Take that in comparison to a game like Sword and Sorcery. Now I haven’t played Sword and Sorcery, but it is one that I’ve seen played. In that, and in Tainted Grail, you are finding story events for various scenarios that unfold the story for you. A certain card or a certain place might trigger a different bit of the story. So while you don’t have to find the story in a specific order, always, you are figuring out the story and what’s going on in the world as you go. These games are newer than either Tales of the Arabian Nights or Near and Far (though Near and Far is quite new), and they can get away with it, because you are playing through chapters and scenarios.

Image Source: Z-Man Games

That leads us into other scenario games. In particular, I’m thinking of Legacy games here. I don’t know that you’d consider Pandemic Legacy to be a scenario based game, but as you play through and find out more information about the story, it feels like it’s a scenario based game for how you have to win each game. In this case, they are handing out specific story points at very specific points in the game. And that works really well for a game like Pandemic Legacy or even a game like Gloomhaven which isn’t a true legacy game or is the new wave of legacy game where you can play it repeatedly without buying a new copy.

Seafall in comparison gives you a different story feel. While in Pandemic Legacy you can make choices that will affect the game, you are following a pretty linear story. In Gloomhaven you can go further afield from the story, but you are still focused on the story and you get the main story to unfold in a certain order. What Seafall tried to do was too ambitious in creating a story that unfolded in whatever order you read it. The issue is that it doesn’t really work, because you have to be so vague about it. That turned the story into a bit of a mess.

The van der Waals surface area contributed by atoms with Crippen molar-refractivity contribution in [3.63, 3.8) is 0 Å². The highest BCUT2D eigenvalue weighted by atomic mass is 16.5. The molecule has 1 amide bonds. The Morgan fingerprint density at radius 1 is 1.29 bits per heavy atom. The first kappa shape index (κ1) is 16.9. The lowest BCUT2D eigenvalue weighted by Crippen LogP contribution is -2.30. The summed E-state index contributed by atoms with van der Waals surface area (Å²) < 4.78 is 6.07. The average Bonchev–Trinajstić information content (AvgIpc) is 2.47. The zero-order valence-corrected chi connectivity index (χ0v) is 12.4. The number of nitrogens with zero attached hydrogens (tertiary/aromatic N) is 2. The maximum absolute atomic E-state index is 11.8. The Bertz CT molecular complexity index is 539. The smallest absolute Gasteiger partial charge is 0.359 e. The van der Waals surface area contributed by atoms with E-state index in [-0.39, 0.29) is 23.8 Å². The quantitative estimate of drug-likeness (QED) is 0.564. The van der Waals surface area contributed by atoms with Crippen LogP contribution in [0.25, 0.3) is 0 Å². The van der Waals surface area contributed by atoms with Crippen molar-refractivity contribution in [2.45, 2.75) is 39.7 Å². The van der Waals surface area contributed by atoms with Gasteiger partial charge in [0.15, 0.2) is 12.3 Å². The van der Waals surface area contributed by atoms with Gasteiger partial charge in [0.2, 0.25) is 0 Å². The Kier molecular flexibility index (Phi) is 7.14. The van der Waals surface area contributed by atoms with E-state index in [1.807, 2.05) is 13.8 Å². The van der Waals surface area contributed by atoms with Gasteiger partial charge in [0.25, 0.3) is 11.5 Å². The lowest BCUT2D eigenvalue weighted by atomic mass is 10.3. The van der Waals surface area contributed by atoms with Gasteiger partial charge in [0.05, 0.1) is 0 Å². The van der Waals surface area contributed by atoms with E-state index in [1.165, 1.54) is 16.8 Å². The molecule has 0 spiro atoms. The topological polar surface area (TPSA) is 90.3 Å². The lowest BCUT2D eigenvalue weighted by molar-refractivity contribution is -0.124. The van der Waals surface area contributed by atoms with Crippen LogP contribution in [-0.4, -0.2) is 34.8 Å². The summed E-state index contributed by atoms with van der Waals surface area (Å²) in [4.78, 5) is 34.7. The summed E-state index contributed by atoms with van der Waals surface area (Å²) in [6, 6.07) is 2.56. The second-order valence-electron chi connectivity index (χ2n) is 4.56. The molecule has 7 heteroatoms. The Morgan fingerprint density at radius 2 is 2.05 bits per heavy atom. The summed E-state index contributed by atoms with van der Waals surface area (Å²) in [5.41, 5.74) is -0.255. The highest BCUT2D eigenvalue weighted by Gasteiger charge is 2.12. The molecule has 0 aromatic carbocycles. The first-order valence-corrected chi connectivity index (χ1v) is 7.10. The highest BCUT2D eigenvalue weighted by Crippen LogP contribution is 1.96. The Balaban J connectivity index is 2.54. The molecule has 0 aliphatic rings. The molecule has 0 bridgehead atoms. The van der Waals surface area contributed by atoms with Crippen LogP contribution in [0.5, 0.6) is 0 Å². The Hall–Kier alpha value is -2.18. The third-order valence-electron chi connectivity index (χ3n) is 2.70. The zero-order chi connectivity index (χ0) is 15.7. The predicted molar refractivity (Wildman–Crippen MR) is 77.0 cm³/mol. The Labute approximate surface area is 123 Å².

So, what other ways are we seeing stories besides these scenario games?

We’re also seeing story in games where the game is about making up your own story. Once Upon a Time and Gloom are two examples of this. In Once Upon A Time you are trying to create a fairy tale by playing cards while telling a story and eventually leading the story to your own ending that you got at the beginning of the game. This works okay as a game, but does run into a run away leader problem and the rules are just very loose, so it isn’t going to work for everyone. Gloom on the other hand is a depressing story as you try and kill off your family of characters while they are miserable. But the more miserable they are, the more points you get, so you are playing a card each turn and telling a story as you play the card as to why your character is more miserable or someone else’s character is less miserable. These games take the story telling away from the game itself, and mechanically add the story telling element to the game with what the players need to do. The downside to this is that if you don’t have a creative group, or more so, if you don’t have a group that is just going to be silly, the game isn’t going to work as well.